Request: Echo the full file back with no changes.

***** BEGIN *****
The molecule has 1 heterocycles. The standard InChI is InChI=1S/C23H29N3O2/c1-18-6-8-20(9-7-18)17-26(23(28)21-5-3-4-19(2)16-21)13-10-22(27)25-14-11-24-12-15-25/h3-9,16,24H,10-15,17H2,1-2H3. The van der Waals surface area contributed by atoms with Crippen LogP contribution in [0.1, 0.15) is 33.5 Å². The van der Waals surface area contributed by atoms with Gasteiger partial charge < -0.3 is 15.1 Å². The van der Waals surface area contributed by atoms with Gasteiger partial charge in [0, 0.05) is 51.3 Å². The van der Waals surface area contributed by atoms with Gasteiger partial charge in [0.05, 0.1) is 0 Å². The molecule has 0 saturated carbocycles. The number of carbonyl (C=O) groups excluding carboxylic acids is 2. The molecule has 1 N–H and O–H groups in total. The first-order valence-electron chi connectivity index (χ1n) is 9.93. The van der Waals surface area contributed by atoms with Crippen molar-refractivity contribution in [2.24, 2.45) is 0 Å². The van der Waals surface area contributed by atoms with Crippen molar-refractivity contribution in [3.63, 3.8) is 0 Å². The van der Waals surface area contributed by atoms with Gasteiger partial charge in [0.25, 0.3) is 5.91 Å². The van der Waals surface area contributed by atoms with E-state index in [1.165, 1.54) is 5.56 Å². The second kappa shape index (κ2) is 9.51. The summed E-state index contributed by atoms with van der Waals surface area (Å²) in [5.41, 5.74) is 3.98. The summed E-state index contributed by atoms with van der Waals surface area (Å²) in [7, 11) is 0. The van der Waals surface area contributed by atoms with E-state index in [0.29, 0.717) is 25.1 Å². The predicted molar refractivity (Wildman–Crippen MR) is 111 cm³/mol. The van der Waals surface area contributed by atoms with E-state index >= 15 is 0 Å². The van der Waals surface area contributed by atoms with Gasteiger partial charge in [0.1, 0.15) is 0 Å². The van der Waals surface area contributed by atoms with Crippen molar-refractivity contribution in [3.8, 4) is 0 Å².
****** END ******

The molecule has 1 heterocycles. The standard InChI is InChI=1S/C23H29N3O2/c1-18-6-8-20(9-7-18)17-26(23(28)21-5-3-4-19(2)16-21)13-10-22(27)25-14-11-24-12-15-25/h3-9,16,24H,10-15,17H2,1-2H3. The van der Waals surface area contributed by atoms with Crippen LogP contribution in [0.1, 0.15) is 33.5 Å². The van der Waals surface area contributed by atoms with Gasteiger partial charge < -0.3 is 15.1 Å². The van der Waals surface area contributed by atoms with Gasteiger partial charge in [0, 0.05) is 51.3 Å². The van der Waals surface area contributed by atoms with Gasteiger partial charge in [0.05, 0.1) is 0 Å². The molecule has 0 saturated carbocycles. The number of carbonyl (C=O) groups excluding carboxylic acids is 2. The molecule has 1 N–H and O–H groups in total. The first-order valence-electron chi connectivity index (χ1n) is 9.93. The van der Waals surface area contributed by atoms with Crippen molar-refractivity contribution in [2.24, 2.45) is 0 Å². The van der Waals surface area contributed by atoms with Crippen molar-refractivity contribution in [3.63, 3.8) is 0 Å². The van der Waals surface area contributed by atoms with Gasteiger partial charge in [0.25, 0.3) is 5.91 Å². The van der Waals surface area contributed by atoms with E-state index in [1.165, 1.54) is 5.56 Å². The second kappa shape index (κ2) is 9.51. The summed E-state index contributed by atoms with van der Waals surface area (Å²) in [5.41, 5.74) is 3.98. The summed E-state index contributed by atoms with van der Waals surface area (Å²) in [7, 11) is 0. The van der Waals surface area contributed by atoms with E-state index in [0.29, 0.717) is 25.1 Å². The predicted molar refractivity (Wildman–Crippen MR) is 111 cm³/mol. The van der Waals surface area contributed by atoms with E-state index >= 15 is 0 Å². The van der Waals surface area contributed by atoms with Gasteiger partial charge in [0.1, 0.15) is 0 Å². The van der Waals surface area contributed by atoms with Crippen molar-refractivity contribution in [3.8, 4) is 0 Å².